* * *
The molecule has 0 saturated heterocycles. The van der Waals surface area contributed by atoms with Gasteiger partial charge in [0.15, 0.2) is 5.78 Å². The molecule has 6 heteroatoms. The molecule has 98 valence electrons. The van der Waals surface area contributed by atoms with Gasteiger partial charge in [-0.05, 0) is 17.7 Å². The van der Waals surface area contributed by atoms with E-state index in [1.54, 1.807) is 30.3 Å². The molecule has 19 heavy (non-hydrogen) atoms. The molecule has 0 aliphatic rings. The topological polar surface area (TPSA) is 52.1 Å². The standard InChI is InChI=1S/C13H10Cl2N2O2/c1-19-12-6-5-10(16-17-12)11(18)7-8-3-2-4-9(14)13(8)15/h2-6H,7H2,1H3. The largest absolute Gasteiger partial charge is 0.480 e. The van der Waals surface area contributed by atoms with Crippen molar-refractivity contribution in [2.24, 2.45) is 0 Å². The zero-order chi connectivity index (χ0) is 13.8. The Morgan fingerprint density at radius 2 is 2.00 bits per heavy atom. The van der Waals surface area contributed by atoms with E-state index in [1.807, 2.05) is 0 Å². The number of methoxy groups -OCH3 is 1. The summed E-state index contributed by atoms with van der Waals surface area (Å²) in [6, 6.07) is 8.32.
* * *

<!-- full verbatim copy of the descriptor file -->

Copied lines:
The molecule has 0 saturated heterocycles. The van der Waals surface area contributed by atoms with Gasteiger partial charge in [0.15, 0.2) is 5.78 Å². The molecule has 6 heteroatoms. The molecule has 98 valence electrons. The van der Waals surface area contributed by atoms with Gasteiger partial charge in [-0.05, 0) is 17.7 Å². The van der Waals surface area contributed by atoms with E-state index in [1.54, 1.807) is 30.3 Å². The molecule has 19 heavy (non-hydrogen) atoms. The molecule has 0 aliphatic rings. The topological polar surface area (TPSA) is 52.1 Å². The standard InChI is InChI=1S/C13H10Cl2N2O2/c1-19-12-6-5-10(16-17-12)11(18)7-8-3-2-4-9(14)13(8)15/h2-6H,7H2,1H3. The largest absolute Gasteiger partial charge is 0.480 e. The van der Waals surface area contributed by atoms with Crippen molar-refractivity contribution in [2.24, 2.45) is 0 Å². The zero-order chi connectivity index (χ0) is 13.8. The Morgan fingerprint density at radius 2 is 2.00 bits per heavy atom. The van der Waals surface area contributed by atoms with E-state index in [1.807, 2.05) is 0 Å². The number of methoxy groups -OCH3 is 1. The summed E-state index contributed by atoms with van der Waals surface area (Å²) in [6, 6.07) is 8.32.